My living room window is being attacked by a robin. It flies at the window and crashes into it, flies away and comes back and does it again. This has been going on, all day, every day for several weeks.
The nasty thing is also leaving droppings plastered to the glass. It appears that the bird is hitting the window with its head. What is wrong with this robin and can I make it stop, short of killing it?
Ah, ain’t love grand?
Your male bird was out looking for love in all the wrong places until he saw his reflection in the window. He is under the impression that a rival male is also here, competing for “robinettes.” His only option is to battle the intruder until it leaves.
Your bird is not hitting the window with his head. If he was, you would have buried him long ago under a nice tree.
He is hitting the window with his legs, which he pulls up in front of himself to whack that other bird. The bird-blop thing is his editorial comment on the enemy.
Here are a few suggestions: Put light-colored paper on the inside of the window to block the reflection. Outside, use aluminum pie plates or shiny computer disks hung from strings. This is something reflective and moving that blocks his flight path.
Or try some big balloons that you have drawn two eyes on with a marker. Those are called “scare-eye balloons” and you can make your own.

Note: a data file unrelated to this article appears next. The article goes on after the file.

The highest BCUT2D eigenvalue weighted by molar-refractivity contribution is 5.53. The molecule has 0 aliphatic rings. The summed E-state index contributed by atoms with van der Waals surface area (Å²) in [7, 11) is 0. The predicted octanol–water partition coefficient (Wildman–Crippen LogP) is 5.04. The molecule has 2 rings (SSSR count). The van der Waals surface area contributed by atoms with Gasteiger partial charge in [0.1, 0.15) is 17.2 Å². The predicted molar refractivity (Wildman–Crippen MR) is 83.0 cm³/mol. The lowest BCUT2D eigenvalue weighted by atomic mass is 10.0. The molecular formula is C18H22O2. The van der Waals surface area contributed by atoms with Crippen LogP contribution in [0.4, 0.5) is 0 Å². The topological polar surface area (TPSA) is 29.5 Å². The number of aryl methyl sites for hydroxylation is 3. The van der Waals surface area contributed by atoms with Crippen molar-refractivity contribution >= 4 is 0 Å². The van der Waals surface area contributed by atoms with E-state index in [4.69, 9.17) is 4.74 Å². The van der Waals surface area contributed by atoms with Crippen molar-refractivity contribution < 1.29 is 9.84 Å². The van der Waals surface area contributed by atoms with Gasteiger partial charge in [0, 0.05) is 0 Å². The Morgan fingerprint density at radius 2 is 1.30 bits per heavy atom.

Mr. Crazy Bird will not be frightened by cardboard owls or pictures of cats. They don’t move. In Birdland, movement without sound is scary. If it is shiny, it’s even better.
Get creative and change your bird deterrent regularly. You don’t want slam-dancing, belly-bumping robins to get used to your empty threats.
I want to put down that crabgrass preventing stuff that comes in a bag. But when do I do it? And why does it not work very well? I am also doing other lawn maintenance jobs around the same time so is any of that stuff making it not work?
Keep in mind that the bags for the crabgrass prevention products are printed to be used all around the country. But even a geography nit-wit knows there are temperature and weather differences between New Mexico, Tennessee and Michigan. Because spring weather is always so different, it would be impossible to just list a day or week to apply.
So you have two factors already: geographic location and spring weather weirdness. The best way to know when to apply is called “plant phenology.”
Essentially, you are timing your grass application to when a certain plant blooms or produces leaves. In this case, it is forsythia, that early spring-blooming shrub that has lots of bright yellow flowers. This shrub is everywhere.
This is your timing: Apply your crabgrass prevention to when the forsythias in your neighborhood are blooming. It’s your neighborhood because plants in warm places like towns bloom before those in the country. If you want to fine-tune the application even more, do it when the flowers begin to fade on the forsythia. That means you have about two weeks until the crabgrass seeds germinate and begin to grow.
If the weather is hot, the forsythia could bloom for one or two days. If the weather is cool, that flowers could last several weeks. The closer to the time of crabgrass seed germination you apply, the less chance for your product to be washed away in a spring rainstorm. With water, the product dissolves and puts a thin film on the soil. It is important not to break that preventative film by raking or disturbing the layer. This product will keep all seeds from coming up so don’t overseed your lawn because it treats all seeds the same way.
Contact Gretchen Voyle, MSU Extension-Livingston County Horticulture Educator, at (517) 546-3950.